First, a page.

In 1868 he returned to India and was admitted to the bar, and soon established a practice for himself in a profession which was till then dominated by British lawyers.
It was during a legal defence of Arthur Crawford he pointed out the need for reforms in the Bombay municipal government, and later he drafted the Bombay Municipal Act of 1872, and is thus considered the father of Bombay Municipality.
Eventually, Sir Pherozeshah Mehta left his law practice to join politics.
He became the Municipal commissioner of Bombay Municipality in 1873 and its President four times - 1884, 1885, 1905 and 1911.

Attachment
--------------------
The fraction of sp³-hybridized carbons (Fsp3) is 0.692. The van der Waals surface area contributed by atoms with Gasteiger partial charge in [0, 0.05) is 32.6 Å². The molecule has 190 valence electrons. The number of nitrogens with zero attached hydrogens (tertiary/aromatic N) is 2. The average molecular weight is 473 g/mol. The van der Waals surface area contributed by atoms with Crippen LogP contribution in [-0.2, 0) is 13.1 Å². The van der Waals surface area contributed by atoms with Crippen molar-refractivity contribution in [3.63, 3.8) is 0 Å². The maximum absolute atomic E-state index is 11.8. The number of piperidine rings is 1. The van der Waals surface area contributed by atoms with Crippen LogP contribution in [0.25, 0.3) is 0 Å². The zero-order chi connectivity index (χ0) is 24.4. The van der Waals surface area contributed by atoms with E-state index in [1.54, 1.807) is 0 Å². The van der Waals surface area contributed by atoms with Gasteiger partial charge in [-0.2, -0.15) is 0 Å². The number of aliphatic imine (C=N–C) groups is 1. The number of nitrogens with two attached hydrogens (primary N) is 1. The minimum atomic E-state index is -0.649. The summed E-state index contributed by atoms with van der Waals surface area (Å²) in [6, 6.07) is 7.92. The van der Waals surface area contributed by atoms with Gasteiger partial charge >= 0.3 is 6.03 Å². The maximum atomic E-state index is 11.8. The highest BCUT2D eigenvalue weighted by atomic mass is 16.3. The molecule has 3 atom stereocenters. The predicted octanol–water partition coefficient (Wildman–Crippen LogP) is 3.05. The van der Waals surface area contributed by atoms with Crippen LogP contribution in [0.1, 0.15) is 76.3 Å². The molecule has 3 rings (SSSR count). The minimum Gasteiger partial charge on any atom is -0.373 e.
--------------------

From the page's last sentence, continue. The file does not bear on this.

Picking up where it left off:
He was chosen the president of Indian National Congress in 1890.
In Mumbai, even today Sir Pherozeshah Mehta is a much revered man, there are roads, halls and law colleges named after him. He is respected as an important inspiration for young Indians of the era, his leadership of India's bar and legal profession, and for laying the foundations of Indian involvement in political activities and inspiring Indians to fight for more self-government.
In Mehta's lifetime, few Indians had discussed or embraced the idea of full political independence from Britain. As one of the few people who espoused involvement of the activity of Indians in politics, he was nicknamed Ferocious Mehta."